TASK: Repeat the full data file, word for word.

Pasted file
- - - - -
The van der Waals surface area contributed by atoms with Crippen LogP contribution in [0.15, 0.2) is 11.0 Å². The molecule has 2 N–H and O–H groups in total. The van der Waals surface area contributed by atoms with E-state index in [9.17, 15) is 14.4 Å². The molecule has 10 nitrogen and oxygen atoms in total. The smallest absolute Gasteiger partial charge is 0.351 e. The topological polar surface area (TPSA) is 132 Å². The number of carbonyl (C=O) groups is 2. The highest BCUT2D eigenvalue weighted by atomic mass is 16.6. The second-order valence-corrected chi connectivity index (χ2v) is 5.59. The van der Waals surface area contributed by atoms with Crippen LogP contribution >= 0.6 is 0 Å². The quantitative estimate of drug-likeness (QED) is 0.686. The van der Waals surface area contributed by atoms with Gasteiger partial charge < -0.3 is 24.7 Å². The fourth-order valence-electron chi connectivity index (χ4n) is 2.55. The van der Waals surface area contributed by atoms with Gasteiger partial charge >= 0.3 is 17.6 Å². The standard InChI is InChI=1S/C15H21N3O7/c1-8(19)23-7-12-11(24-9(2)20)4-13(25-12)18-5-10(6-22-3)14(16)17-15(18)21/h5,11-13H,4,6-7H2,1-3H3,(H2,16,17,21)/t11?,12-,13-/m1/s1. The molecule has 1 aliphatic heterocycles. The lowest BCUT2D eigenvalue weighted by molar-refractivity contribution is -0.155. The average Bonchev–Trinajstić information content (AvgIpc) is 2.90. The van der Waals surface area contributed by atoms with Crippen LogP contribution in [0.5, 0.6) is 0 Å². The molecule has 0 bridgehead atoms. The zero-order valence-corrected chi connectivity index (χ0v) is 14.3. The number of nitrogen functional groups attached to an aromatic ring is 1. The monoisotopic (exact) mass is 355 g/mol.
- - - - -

The van der Waals surface area contributed by atoms with Crippen LogP contribution in [0.15, 0.2) is 11.0 Å². The molecule has 2 N–H and O–H groups in total. The van der Waals surface area contributed by atoms with E-state index in [9.17, 15) is 14.4 Å². The molecule has 10 nitrogen and oxygen atoms in total. The smallest absolute Gasteiger partial charge is 0.351 e. The topological polar surface area (TPSA) is 132 Å². The number of carbonyl (C=O) groups is 2. The highest BCUT2D eigenvalue weighted by atomic mass is 16.6. The second-order valence-corrected chi connectivity index (χ2v) is 5.59. The van der Waals surface area contributed by atoms with Crippen LogP contribution >= 0.6 is 0 Å². The quantitative estimate of drug-likeness (QED) is 0.686. The van der Waals surface area contributed by atoms with Gasteiger partial charge < -0.3 is 24.7 Å². The fourth-order valence-electron chi connectivity index (χ4n) is 2.55. The van der Waals surface area contributed by atoms with Gasteiger partial charge >= 0.3 is 17.6 Å². The standard InChI is InChI=1S/C15H21N3O7/c1-8(19)23-7-12-11(24-9(2)20)4-13(25-12)18-5-10(6-22-3)14(16)17-15(18)21/h5,11-13H,4,6-7H2,1-3H3,(H2,16,17,21)/t11?,12-,13-/m1/s1. The molecule has 1 aliphatic heterocycles. The lowest BCUT2D eigenvalue weighted by molar-refractivity contribution is -0.155. The average Bonchev–Trinajstić information content (AvgIpc) is 2.90. The van der Waals surface area contributed by atoms with Crippen LogP contribution in [0.5, 0.6) is 0 Å². The molecule has 0 bridgehead atoms. The zero-order valence-corrected chi connectivity index (χ0v) is 14.3. The number of nitrogen functional groups attached to an aromatic ring is 1. The monoisotopic (exact) mass is 355 g/mol.